How to Find a Reputible Locksmith


In need of an emergency locksmith? Before you hire anyone, it’s important to know what to look for.

The Federal Trade Commission has put together a great guide on what to do when you need a locksmith to avoid being scammed:

  • If you’re locked out of your car and have a roadside assistance service, call them first. These services sometimes are included with the purchase of a car, or as an add-on through your insurance company. You also can buy this service separately. Roadside assistance plans often have a list of pre-approved companies to perform services like unlocking cars, jump-starting batteries, changing flat tires, delivering gasoline, and towing.

  • Call family or friends for recommendations.

  • If you find a locksmith in the phone book, on the Internet, or through directory assistance, and a business address is given, confirm that the address belongs to that locksmith. Some disreputable companies list street addresses to give the impression that they’re local. But the addresses may belong to other businesses or vacant lots, if they exist at all. You can verify addresses through websites that allow you to match phone numbers with street addresses. Some legitimate locksmith companies may not include a street address in their listing either because they operate a “mobile” business or they operate their business out of their home and may be reluctant to list that address. If you call a locksmith who doesn’t list an address, ask why. If the answer is that it’s a “mobile” business, you will understand they have no storefront.

  • Write down the names of several businesses, their phone numbers, and addresses for future reference, in case you don’t want to go with the first locksmith you call.

  • If a company answers the phone with a generic phrase like “locksmith services,” rather than a company-specific name, be wary. Ask for the legal name of the business. If the person refuses, call another locksmith.

  • Get an estimate for all work and replacement parts from the locksmith before work begins. In cases of “lock-outs” (being locked out of your car or home), most legitimate locksmiths will give you an estimate on the phone for the total cost of the work.

    • Ask about additional fees before you agree to have the locksmith perform the work. Companies may charge extra for responding to a call in the middle of the night. Ask if there is a charge for mileage, or a minimum fee for a service call.
    • If the price the locksmith provides when he arrives doesn’t jibe with the estimate you got on the telephone, do not allow the work to be done.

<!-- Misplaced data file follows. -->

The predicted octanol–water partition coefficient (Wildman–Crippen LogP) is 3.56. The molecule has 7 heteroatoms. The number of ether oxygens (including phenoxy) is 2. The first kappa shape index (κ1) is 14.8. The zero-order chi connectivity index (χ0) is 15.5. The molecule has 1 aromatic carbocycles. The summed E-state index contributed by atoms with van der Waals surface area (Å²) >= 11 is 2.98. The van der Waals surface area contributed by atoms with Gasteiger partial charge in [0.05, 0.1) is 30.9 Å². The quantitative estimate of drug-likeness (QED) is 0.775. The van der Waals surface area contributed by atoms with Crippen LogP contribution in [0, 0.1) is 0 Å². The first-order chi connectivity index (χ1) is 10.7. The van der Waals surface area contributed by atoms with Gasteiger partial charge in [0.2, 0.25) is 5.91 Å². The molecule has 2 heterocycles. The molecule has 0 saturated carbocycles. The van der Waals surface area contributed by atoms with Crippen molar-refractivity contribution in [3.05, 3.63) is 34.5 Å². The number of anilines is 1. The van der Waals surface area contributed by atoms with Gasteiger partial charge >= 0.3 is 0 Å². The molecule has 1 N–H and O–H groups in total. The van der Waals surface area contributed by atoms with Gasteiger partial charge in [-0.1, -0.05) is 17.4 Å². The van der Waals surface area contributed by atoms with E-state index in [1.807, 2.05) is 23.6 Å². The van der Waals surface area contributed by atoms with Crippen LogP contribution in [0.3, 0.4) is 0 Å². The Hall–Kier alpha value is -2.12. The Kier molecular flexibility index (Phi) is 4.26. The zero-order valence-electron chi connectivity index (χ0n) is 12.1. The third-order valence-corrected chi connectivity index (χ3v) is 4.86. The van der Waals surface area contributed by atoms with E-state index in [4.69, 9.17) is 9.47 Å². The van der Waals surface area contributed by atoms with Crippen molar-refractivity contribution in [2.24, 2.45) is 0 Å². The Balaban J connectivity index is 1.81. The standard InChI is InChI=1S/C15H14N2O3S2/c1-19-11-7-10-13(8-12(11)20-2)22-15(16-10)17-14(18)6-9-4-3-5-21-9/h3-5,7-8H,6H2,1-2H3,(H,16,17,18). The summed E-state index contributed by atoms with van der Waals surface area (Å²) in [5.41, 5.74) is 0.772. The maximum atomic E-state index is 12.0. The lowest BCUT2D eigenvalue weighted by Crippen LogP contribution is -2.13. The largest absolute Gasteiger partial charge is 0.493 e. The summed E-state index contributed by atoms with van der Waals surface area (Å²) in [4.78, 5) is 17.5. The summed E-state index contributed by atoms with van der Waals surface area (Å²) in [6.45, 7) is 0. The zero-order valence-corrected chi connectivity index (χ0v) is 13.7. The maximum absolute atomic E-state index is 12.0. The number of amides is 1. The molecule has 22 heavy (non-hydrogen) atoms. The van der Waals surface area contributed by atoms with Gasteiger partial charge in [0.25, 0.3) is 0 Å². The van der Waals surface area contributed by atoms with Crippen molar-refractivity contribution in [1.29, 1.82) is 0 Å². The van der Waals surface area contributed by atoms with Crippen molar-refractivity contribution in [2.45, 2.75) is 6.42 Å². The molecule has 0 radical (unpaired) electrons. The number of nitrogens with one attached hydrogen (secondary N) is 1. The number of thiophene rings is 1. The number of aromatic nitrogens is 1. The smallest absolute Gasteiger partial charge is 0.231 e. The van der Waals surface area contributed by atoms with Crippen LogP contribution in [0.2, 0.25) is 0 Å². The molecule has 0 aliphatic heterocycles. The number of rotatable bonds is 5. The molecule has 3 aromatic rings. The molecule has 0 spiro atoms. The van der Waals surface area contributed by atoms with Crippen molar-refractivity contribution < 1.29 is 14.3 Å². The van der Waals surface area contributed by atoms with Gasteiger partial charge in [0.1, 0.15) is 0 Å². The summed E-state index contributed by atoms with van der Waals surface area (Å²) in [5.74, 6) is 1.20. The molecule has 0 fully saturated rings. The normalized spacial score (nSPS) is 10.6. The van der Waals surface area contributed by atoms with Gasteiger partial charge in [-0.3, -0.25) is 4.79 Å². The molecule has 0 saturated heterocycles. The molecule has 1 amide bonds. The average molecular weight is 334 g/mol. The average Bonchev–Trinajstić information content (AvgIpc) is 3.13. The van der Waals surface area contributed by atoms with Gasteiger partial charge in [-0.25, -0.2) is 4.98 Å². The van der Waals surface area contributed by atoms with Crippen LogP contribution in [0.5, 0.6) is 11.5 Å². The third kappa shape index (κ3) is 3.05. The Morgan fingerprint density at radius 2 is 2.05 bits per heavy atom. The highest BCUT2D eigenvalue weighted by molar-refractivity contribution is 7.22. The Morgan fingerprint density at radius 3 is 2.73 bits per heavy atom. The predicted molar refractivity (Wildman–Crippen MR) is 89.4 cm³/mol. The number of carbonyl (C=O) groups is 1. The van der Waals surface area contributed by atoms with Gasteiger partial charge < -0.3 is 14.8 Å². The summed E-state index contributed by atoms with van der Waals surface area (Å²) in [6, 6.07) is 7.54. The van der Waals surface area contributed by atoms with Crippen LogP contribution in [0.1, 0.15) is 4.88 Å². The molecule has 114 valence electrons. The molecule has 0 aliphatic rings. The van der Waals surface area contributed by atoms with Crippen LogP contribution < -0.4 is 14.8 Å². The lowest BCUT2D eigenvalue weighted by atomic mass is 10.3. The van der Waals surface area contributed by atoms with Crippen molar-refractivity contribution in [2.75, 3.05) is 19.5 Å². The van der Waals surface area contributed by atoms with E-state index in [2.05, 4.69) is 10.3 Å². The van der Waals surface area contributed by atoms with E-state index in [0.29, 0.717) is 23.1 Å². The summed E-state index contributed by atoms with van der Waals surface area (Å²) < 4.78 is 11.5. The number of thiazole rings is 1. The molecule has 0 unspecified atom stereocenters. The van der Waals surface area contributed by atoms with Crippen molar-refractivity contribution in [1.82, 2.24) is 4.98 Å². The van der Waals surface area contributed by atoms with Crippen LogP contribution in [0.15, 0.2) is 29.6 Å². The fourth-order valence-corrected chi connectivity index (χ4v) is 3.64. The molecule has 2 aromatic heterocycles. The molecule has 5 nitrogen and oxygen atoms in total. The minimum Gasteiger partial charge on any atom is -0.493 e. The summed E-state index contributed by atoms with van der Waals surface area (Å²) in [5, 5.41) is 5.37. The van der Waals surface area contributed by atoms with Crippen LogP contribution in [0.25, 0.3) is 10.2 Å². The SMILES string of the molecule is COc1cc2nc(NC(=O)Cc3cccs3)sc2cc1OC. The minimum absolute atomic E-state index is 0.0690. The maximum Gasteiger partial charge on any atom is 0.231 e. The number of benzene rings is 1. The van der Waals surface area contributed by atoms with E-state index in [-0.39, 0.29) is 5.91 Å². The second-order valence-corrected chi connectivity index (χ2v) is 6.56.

• Never sign a blank form authorizing work.
  • Find out if the locksmith is insured. If your property is damaged during a repair, or if faulty work leads to loss or damage, it’s important for the locksmith to have insurance to cover your losses.

  • When the locksmith arrives, ask for identification, including a business card and, where applicable, a locksmith license. Nine states require locksmiths to be licensed: Alabama, California, Illinois, Louisiana, New Jersey, North Carolina, Oklahoma, Tennessee and Texas. In addition to a business card, check to see if the invoice includes the company’s name, and whether the locksmith’s vehicle has a name that matches the business card, invoice, and/or bill.

  • Expect the locksmith to ask you for identification, as well. A legitimate locksmith should confirm your identity and make sure you’re the property owner before doing any work.

  • Some locksmiths will work out of a car for quick or emergency jobs, but most will arrive in a service vehicle that is clearly marked with their company’s name.

  • In the case of a lock-out, be cautious if you’re told up front that the lock has to be drilled and replaced. An experienced legitimate locksmith has invested in the tools and education to provide quality service, and can unlock almost any door.

  • After the work is completed, get an itemized invoice that covers parts, labor, mileage, and the price of the service call.

Some of this advice is pretty straight-forward (like talking to family & friends first, comparing several companies and getting quotes before committing to a single provider, etc.), but some are more obscure. For instance, most people wouldn’t think to ask for an itemized invoice that covers parts, labor, mileage, etc. for each service call. In fact, many locksmiths may not be able to provide this on the spot, and may need to email you after returning to the office. Finally, asking if a locksmith is not only licensed (in the 9 states where it’s applicable), but also insured against damages, is an important question to ask. In case of damage to your vehicle, home, or any other asset that the technician may be working on, this extra step should ensure that you can repair your asset without any hassles.

I would also add that you should do research online on Yelp & other trustworthy directories, and avoid any locksmiths missing a license number or with poor reviews.

Following the advice above will not only result in a better experience with your locksmith, but it will cost less, too!